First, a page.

You're insightful to point out that the compromise of a single server within a DMZ places all of the other devices...
By submitting your personal information, you agree that TechTarget and its partners may contact you regarding relevant content, products and special offers.
in that DMZ at risk. However, it's important to point out that the compromise of one system does not necessarily mean that other servers will "automatically" become compromised. When an attacker gains access to a single server, that system does provide a possible foothold in your network. Relying upon the trust relationships between your DMZ's servers, the hacker can then leverage that foothold to gain access to other systems.
How can the enterprise be protected from this risk? By using security controls other than the network firewall that segments the DMZ. For example, deploy host firewall software on each server within the DMZ, restricting inbound traffic to that which is necessary to meet business requirements. These rules should even apply to outside servers that have been collocated in the DMZ. Similarly, implement all of the other system hardening best practices: ensure that systems are patched properly, practice good account management and deploy antivirus and intrusion detection software on the network.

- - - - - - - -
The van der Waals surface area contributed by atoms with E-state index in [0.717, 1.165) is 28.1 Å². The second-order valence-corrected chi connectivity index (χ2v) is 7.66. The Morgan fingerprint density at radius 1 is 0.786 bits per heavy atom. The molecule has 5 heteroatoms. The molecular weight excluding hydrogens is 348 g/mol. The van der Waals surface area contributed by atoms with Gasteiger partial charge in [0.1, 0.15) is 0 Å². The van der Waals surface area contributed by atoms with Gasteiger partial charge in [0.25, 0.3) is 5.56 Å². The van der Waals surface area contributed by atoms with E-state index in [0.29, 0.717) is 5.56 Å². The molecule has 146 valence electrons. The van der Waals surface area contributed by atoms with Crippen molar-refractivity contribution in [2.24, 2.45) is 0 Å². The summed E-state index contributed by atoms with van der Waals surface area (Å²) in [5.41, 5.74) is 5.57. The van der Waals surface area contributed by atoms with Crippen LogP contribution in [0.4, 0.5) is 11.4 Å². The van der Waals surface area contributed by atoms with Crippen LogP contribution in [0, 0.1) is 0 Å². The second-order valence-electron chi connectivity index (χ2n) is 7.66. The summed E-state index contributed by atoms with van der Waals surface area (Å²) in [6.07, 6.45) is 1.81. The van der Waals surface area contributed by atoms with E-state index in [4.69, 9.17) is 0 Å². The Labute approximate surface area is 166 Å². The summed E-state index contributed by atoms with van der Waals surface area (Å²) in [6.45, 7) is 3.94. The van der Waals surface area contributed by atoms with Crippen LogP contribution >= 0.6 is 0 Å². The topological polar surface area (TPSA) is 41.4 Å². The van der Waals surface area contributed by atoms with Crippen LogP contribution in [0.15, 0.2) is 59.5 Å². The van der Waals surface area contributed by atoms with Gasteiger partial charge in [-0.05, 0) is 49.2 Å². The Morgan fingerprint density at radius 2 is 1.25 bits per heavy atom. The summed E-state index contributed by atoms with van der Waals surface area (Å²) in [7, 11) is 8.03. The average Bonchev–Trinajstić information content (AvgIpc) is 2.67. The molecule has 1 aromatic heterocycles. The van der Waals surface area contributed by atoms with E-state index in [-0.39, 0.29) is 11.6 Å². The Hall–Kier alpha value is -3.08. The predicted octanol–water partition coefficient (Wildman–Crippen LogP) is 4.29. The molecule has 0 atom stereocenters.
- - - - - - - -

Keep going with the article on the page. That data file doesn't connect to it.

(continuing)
Dig Deeper on DMZ Setup and Configuration
Related Q&A from Mike Chapple
A proposed cyberattack information database in the U.K. aims to improve cyberinsurance. Expert Mike Chapple explains what collecting data breach ...continue reading
The proposed CFTC regulations on cybersecurity testing are set to finalize in 2016. Expert Mike Chapple discusses the effects these regulations have ...continue reading
Whether Apple is a HIPAA covered entity was called into question when it advertised for a health regulations lawyer. Expert Mike Chapple discusses ...continue reading
Have a question for an expert?
Please add a title for your question
Get answers from a TechTarget expert on whatever's puzzling you.